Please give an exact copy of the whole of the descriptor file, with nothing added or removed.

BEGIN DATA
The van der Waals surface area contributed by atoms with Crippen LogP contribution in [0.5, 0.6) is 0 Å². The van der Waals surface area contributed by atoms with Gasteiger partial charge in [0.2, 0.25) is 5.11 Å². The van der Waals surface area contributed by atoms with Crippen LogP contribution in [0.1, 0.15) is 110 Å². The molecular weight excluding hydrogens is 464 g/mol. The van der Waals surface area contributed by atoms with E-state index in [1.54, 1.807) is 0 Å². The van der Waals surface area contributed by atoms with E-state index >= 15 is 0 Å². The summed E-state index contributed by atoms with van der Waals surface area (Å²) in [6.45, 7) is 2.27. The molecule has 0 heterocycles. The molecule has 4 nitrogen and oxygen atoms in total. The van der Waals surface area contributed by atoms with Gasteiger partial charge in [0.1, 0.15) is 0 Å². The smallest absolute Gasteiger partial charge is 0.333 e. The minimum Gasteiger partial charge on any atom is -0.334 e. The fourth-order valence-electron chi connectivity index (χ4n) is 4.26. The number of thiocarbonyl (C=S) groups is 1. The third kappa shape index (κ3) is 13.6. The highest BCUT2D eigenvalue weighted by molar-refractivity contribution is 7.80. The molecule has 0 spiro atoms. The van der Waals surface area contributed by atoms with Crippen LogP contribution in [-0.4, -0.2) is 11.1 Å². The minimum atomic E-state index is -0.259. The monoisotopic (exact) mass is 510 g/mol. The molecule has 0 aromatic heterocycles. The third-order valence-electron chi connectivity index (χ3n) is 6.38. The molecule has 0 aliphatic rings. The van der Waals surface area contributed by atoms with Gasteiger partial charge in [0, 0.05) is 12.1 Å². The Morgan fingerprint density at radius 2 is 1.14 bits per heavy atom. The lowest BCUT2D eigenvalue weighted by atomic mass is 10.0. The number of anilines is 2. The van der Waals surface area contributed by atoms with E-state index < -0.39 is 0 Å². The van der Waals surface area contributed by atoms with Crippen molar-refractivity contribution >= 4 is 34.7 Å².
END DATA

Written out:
The van der Waals surface area contributed by atoms with Crippen LogP contribution in [0.5, 0.6) is 0 Å². The van der Waals surface area contributed by atoms with Gasteiger partial charge in [0.2, 0.25) is 5.11 Å². The van der Waals surface area contributed by atoms with Crippen LogP contribution in [0.1, 0.15) is 110 Å². The molecular weight excluding hydrogens is 464 g/mol. The van der Waals surface area contributed by atoms with E-state index in [1.54, 1.807) is 0 Å². The van der Waals surface area contributed by atoms with E-state index >= 15 is 0 Å². The summed E-state index contributed by atoms with van der Waals surface area (Å²) in [6.45, 7) is 2.27. The molecule has 0 heterocycles. The molecule has 4 nitrogen and oxygen atoms in total. The van der Waals surface area contributed by atoms with Gasteiger partial charge in [0.1, 0.15) is 0 Å². The smallest absolute Gasteiger partial charge is 0.333 e. The minimum Gasteiger partial charge on any atom is -0.334 e. The fourth-order valence-electron chi connectivity index (χ4n) is 4.26. The number of thiocarbonyl (C=S) groups is 1. The third kappa shape index (κ3) is 13.6. The highest BCUT2D eigenvalue weighted by molar-refractivity contribution is 7.80. The molecule has 0 spiro atoms. The van der Waals surface area contributed by atoms with Crippen LogP contribution in [-0.4, -0.2) is 11.1 Å². The minimum atomic E-state index is -0.259. The monoisotopic (exact) mass is 510 g/mol. The molecule has 0 aromatic heterocycles. The third-order valence-electron chi connectivity index (χ3n) is 6.38. The molecule has 0 aliphatic rings. The van der Waals surface area contributed by atoms with Gasteiger partial charge in [0, 0.05) is 12.1 Å². The Morgan fingerprint density at radius 2 is 1.14 bits per heavy atom. The lowest BCUT2D eigenvalue weighted by atomic mass is 10.0. The number of anilines is 2. The van der Waals surface area contributed by atoms with E-state index < -0.39 is 0 Å². The van der Waals surface area contributed by atoms with Crippen molar-refractivity contribution >= 4 is 34.7 Å².